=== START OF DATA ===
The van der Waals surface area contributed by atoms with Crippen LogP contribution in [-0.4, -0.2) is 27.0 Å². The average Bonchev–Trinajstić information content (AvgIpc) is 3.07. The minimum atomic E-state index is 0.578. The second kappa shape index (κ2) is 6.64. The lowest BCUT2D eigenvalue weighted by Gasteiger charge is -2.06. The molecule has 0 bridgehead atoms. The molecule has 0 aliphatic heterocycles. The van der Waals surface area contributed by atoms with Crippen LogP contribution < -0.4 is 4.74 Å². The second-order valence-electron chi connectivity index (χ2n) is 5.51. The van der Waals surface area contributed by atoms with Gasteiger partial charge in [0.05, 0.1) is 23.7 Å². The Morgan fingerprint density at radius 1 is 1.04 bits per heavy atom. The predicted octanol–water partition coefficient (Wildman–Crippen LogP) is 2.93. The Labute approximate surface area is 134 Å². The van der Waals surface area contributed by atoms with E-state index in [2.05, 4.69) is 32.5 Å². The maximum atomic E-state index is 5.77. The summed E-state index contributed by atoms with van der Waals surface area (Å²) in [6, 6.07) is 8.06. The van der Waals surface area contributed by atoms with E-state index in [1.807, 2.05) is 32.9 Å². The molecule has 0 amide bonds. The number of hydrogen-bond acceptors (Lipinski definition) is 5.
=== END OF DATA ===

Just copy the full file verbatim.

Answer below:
The van der Waals surface area contributed by atoms with Crippen LogP contribution in [-0.4, -0.2) is 27.0 Å². The average Bonchev–Trinajstić information content (AvgIpc) is 3.07. The minimum atomic E-state index is 0.578. The second kappa shape index (κ2) is 6.64. The lowest BCUT2D eigenvalue weighted by Gasteiger charge is -2.06. The molecule has 0 bridgehead atoms. The molecule has 0 aliphatic heterocycles. The van der Waals surface area contributed by atoms with Crippen LogP contribution < -0.4 is 4.74 Å². The second-order valence-electron chi connectivity index (χ2n) is 5.51. The van der Waals surface area contributed by atoms with Gasteiger partial charge in [0.05, 0.1) is 23.7 Å². The Morgan fingerprint density at radius 1 is 1.04 bits per heavy atom. The predicted octanol–water partition coefficient (Wildman–Crippen LogP) is 2.93. The Labute approximate surface area is 134 Å². The van der Waals surface area contributed by atoms with E-state index in [2.05, 4.69) is 32.5 Å². The maximum atomic E-state index is 5.77. The summed E-state index contributed by atoms with van der Waals surface area (Å²) in [6, 6.07) is 8.06. The van der Waals surface area contributed by atoms with E-state index in [1.807, 2.05) is 32.9 Å². The molecule has 0 amide bonds. The number of hydrogen-bond acceptors (Lipinski definition) is 5.